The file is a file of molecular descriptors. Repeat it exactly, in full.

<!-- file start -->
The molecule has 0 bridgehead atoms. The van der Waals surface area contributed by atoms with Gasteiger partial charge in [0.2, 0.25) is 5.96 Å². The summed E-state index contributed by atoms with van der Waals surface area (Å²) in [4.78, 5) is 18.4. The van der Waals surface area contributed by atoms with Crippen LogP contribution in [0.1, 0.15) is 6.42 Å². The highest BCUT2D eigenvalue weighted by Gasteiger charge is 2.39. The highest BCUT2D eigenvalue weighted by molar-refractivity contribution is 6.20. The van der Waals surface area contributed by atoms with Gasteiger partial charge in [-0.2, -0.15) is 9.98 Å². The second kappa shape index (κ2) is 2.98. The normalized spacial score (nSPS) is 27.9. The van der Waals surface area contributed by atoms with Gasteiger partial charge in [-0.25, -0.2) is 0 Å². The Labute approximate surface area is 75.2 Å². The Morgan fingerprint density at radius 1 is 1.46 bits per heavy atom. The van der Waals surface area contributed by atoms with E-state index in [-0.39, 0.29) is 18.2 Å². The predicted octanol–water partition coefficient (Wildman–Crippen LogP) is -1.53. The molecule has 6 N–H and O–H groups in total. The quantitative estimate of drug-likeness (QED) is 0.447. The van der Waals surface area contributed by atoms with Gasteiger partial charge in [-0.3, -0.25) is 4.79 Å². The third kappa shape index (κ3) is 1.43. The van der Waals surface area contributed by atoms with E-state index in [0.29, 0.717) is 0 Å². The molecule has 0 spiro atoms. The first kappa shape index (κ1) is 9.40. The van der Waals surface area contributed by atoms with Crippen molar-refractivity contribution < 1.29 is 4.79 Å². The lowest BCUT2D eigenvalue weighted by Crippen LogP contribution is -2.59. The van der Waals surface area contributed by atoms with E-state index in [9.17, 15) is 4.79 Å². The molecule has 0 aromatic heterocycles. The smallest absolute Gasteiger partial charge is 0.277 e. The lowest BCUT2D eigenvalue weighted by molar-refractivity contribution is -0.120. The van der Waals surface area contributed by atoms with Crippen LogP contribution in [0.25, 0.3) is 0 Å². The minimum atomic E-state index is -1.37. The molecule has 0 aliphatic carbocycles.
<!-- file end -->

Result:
The molecule has 0 bridgehead atoms. The van der Waals surface area contributed by atoms with Gasteiger partial charge in [0.2, 0.25) is 5.96 Å². The summed E-state index contributed by atoms with van der Waals surface area (Å²) in [4.78, 5) is 18.4. The van der Waals surface area contributed by atoms with Crippen LogP contribution in [0.1, 0.15) is 6.42 Å². The highest BCUT2D eigenvalue weighted by Gasteiger charge is 2.39. The highest BCUT2D eigenvalue weighted by molar-refractivity contribution is 6.20. The van der Waals surface area contributed by atoms with Gasteiger partial charge in [-0.2, -0.15) is 9.98 Å². The second kappa shape index (κ2) is 2.98. The normalized spacial score (nSPS) is 27.9. The van der Waals surface area contributed by atoms with Gasteiger partial charge in [-0.25, -0.2) is 0 Å². The Labute approximate surface area is 75.2 Å². The Morgan fingerprint density at radius 1 is 1.46 bits per heavy atom. The van der Waals surface area contributed by atoms with E-state index in [-0.39, 0.29) is 18.2 Å². The predicted octanol–water partition coefficient (Wildman–Crippen LogP) is -1.53. The molecule has 6 N–H and O–H groups in total. The quantitative estimate of drug-likeness (QED) is 0.447. The van der Waals surface area contributed by atoms with Gasteiger partial charge in [-0.3, -0.25) is 4.79 Å². The third kappa shape index (κ3) is 1.43. The van der Waals surface area contributed by atoms with E-state index in [0.29, 0.717) is 0 Å². The molecule has 0 spiro atoms. The first kappa shape index (κ1) is 9.40. The van der Waals surface area contributed by atoms with Crippen molar-refractivity contribution < 1.29 is 4.79 Å². The lowest BCUT2D eigenvalue weighted by Crippen LogP contribution is -2.59. The van der Waals surface area contributed by atoms with E-state index in [9.17, 15) is 4.79 Å². The molecule has 0 aromatic heterocycles. The smallest absolute Gasteiger partial charge is 0.277 e. The lowest BCUT2D eigenvalue weighted by molar-refractivity contribution is -0.120. The van der Waals surface area contributed by atoms with Crippen LogP contribution in [0.25, 0.3) is 0 Å². The minimum atomic E-state index is -1.37. The molecule has 0 aliphatic carbocycles.